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‘Victory for common sense’ as ARC backs down on preprints


Australian Research Council ends preprint ban, but change will not apply to current rounds

The Australian Research Council has announced an immediate change to its controversial rule on including references to preprint papers in grant applications.

In a communiqué issued on 14 September, the ARC said that in future funding rounds, it would no longer automatically disqualify applicants who referred to preprints and papers hosted on preprint servers.

“Preprints and other comparable resources will form part of a holistic assessment of research outputs undertaken by peer reviewers to consider the quality and novelty of proposed research,” the statement said.

The move was greeted by universities as “a victory for common sense”.

‘Essential contributor to research’

The change comes after 32 applications for the recent Discovery Early Career Researcher Awards and Future Fellowships were ruled ineligible, sparking anger among researchers. The rule against including preprints was introduced in September 2020.

The statement said: “The ARC appreciates the feedback it has received from the research sector on the issue of the inclusion of preprints within National Competitive Grants Programme grant applications. We thank the esteemed academics, learned academies, research institutions and peak bodies that have assisted the ARC to ensure that the broadest range of disciplinary perspectives could be incorporated into this policy decision.

“Any citation of a preprint or comparable resource should be explicitly identified as such and listed in the references with a DOI, URL or equivalent, version number and/or date of access, as applicable,” the changed rule will now say.

Vicki Thomson, head of the Group of Eight research-intensive universities, said the rule change was “a victory for common sense” and that the rule had been “out of step with global research practices and ignored the fact that preprint options have been critical in the world’s scientific response to Covid”.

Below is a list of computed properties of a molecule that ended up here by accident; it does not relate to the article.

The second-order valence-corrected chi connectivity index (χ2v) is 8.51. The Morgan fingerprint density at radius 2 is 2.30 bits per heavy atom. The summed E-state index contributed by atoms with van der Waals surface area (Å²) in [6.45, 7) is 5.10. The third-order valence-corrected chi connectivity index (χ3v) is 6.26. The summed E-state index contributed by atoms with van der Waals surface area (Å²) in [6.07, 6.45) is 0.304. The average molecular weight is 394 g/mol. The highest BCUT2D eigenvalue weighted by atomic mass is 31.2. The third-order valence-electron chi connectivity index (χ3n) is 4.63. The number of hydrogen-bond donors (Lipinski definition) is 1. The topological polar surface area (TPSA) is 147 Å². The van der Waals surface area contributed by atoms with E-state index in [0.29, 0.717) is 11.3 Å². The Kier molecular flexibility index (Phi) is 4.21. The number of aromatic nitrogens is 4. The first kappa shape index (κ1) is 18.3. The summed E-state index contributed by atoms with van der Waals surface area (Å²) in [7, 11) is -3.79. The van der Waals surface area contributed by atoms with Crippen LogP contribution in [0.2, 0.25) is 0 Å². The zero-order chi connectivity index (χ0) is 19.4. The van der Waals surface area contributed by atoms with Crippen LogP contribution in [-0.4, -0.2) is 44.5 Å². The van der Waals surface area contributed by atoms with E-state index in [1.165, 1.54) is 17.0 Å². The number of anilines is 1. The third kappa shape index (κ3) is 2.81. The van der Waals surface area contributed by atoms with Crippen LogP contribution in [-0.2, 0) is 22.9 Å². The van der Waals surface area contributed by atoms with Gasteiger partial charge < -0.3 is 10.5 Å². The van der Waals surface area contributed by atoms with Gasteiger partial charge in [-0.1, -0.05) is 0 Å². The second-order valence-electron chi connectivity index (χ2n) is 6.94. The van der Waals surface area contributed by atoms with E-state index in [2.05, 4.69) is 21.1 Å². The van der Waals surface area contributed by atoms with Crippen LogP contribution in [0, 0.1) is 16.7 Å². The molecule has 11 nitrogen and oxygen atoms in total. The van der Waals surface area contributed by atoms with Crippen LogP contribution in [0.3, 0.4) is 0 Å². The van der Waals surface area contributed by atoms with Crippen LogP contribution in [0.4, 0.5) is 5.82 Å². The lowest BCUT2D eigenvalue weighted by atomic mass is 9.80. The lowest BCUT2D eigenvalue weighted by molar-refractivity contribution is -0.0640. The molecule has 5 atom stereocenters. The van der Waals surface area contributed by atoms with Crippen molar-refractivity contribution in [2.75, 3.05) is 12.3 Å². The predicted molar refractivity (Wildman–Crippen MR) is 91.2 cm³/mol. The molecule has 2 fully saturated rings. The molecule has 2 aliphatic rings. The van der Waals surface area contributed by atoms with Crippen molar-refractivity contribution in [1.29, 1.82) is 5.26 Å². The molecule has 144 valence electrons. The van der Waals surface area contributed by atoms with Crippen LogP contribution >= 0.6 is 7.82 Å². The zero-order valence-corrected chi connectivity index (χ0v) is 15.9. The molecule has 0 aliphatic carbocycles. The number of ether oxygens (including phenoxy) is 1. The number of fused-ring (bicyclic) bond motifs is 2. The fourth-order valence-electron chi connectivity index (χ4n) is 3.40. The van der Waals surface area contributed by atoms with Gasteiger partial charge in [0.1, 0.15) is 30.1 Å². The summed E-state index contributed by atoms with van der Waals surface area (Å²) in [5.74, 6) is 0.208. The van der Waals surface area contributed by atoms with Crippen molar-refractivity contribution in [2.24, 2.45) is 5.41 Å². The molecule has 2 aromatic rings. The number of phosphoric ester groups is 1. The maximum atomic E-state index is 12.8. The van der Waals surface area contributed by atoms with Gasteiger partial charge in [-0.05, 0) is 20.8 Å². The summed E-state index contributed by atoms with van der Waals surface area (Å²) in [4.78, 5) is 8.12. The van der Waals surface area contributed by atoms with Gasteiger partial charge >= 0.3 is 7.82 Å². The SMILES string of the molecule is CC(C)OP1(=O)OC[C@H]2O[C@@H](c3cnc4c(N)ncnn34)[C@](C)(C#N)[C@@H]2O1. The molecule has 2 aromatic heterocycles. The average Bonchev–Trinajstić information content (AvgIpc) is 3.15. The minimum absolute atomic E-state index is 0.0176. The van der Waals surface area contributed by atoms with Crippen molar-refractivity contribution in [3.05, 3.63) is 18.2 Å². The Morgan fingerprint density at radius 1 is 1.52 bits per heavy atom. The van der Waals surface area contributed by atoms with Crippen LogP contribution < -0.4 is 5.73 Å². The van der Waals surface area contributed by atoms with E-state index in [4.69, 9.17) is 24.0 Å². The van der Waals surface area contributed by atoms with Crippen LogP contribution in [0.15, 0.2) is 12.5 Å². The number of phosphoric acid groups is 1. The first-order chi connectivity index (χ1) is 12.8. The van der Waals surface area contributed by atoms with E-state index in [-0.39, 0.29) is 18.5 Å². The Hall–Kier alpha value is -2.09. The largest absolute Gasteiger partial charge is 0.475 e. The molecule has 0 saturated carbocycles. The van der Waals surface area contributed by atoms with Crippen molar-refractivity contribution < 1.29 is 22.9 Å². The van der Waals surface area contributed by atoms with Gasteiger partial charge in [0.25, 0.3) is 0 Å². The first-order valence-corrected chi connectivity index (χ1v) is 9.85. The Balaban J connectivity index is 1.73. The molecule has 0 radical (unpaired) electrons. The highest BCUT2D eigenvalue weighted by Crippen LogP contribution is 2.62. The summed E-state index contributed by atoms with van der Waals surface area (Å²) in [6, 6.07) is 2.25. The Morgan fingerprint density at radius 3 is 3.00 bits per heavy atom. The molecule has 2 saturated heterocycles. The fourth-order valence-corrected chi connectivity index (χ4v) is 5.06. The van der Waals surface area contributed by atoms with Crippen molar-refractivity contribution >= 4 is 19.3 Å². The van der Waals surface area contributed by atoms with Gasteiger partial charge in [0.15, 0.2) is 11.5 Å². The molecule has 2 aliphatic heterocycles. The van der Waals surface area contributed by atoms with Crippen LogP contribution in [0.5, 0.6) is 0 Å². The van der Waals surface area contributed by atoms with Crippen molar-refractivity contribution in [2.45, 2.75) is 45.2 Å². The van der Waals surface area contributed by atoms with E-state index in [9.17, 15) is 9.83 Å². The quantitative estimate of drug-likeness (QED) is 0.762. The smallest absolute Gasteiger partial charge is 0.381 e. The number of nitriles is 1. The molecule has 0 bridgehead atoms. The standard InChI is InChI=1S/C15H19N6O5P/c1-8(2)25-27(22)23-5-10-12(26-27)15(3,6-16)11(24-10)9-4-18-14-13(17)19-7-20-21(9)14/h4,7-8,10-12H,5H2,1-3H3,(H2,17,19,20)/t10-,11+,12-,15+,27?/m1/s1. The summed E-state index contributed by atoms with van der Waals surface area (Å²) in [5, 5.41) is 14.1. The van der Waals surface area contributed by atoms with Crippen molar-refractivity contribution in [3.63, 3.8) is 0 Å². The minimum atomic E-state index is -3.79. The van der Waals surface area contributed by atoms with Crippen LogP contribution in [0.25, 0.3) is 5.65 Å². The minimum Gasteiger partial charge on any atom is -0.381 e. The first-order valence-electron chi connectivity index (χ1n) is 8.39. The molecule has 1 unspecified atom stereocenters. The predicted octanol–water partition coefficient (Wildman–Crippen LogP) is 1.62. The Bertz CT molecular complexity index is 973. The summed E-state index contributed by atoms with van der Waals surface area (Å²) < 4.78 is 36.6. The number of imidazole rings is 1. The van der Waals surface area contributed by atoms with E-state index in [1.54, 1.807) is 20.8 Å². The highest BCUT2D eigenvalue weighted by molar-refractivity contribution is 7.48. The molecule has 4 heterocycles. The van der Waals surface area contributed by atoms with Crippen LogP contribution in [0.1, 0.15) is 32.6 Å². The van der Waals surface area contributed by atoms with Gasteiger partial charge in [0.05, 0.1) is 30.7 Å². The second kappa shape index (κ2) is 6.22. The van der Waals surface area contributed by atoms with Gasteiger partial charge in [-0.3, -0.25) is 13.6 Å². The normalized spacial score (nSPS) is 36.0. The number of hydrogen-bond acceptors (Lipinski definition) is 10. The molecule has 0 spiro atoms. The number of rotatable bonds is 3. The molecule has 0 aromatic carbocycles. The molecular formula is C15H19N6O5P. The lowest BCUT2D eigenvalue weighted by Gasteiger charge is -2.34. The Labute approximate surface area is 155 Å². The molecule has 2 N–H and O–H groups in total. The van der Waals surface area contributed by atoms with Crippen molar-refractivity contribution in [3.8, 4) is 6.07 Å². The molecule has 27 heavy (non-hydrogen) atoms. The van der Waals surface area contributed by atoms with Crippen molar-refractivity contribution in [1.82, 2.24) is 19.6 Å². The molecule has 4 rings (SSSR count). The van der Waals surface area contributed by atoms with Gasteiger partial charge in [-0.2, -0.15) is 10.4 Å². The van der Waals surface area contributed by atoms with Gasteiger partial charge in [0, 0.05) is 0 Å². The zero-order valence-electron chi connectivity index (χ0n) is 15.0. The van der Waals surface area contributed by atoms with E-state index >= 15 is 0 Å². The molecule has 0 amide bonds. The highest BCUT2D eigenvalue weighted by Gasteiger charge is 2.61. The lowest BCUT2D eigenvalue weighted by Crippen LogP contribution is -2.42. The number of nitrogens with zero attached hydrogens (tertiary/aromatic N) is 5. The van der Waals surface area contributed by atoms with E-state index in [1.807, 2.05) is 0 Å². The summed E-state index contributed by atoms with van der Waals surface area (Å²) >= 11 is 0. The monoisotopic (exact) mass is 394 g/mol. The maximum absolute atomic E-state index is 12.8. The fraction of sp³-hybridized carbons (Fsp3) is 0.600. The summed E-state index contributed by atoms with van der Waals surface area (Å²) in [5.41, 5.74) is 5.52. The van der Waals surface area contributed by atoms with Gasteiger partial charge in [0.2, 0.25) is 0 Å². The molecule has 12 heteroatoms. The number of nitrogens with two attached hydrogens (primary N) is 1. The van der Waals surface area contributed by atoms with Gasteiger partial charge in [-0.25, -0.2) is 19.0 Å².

“Preprints are an essential contributor to research, as they allow early release of findings, discoveries and data. Indeed, preprints and even earlier releases of data have played a critical role in scientific response, contributing to fast-evolving Covid-19 research approaches and advances,” she said.

‘More researchers face heartbreak’

The changes do not apply to current funding rounds. Applications for this year’s Discovery grants are being reviewed at the moment, and some applicants have told Research Professional News that they believe their bids will be disqualified.

Several researchers ruled out in the Discovery Early Career Researcher Awards and Future Fellowships rounds are believed to be preparing appeals or to have appealed already, but the ARC has declined to provide details on this.

In the statement on 14 September, the council said that “the change to preprint requirements cannot be applied to scheme rounds where application periods have closed. While we acknowledge the widespread feedback that we have recently received, we must allow our standard application and appeals processes to be completed for these cases.”

“We can assure the sector that the appeals process is overseen by a group of experienced and respected individuals independent of the ARC and will be progressed as a matter of priority.”

Mehreen Faruqi, the Australian Greens’ spokesperson on education, said that the rule against preprints had been “nonsensical”.

“It’s devastating that the rule will continue to apply for rounds already closed, and I urge the ARC to reconsider. More researchers will unnecessarily face heartbreak, with the physical sciences disproportionately impacted…The ARC needs to do much better on transparency.”

The Group of Eight said any appeals should be dealt with swiftly.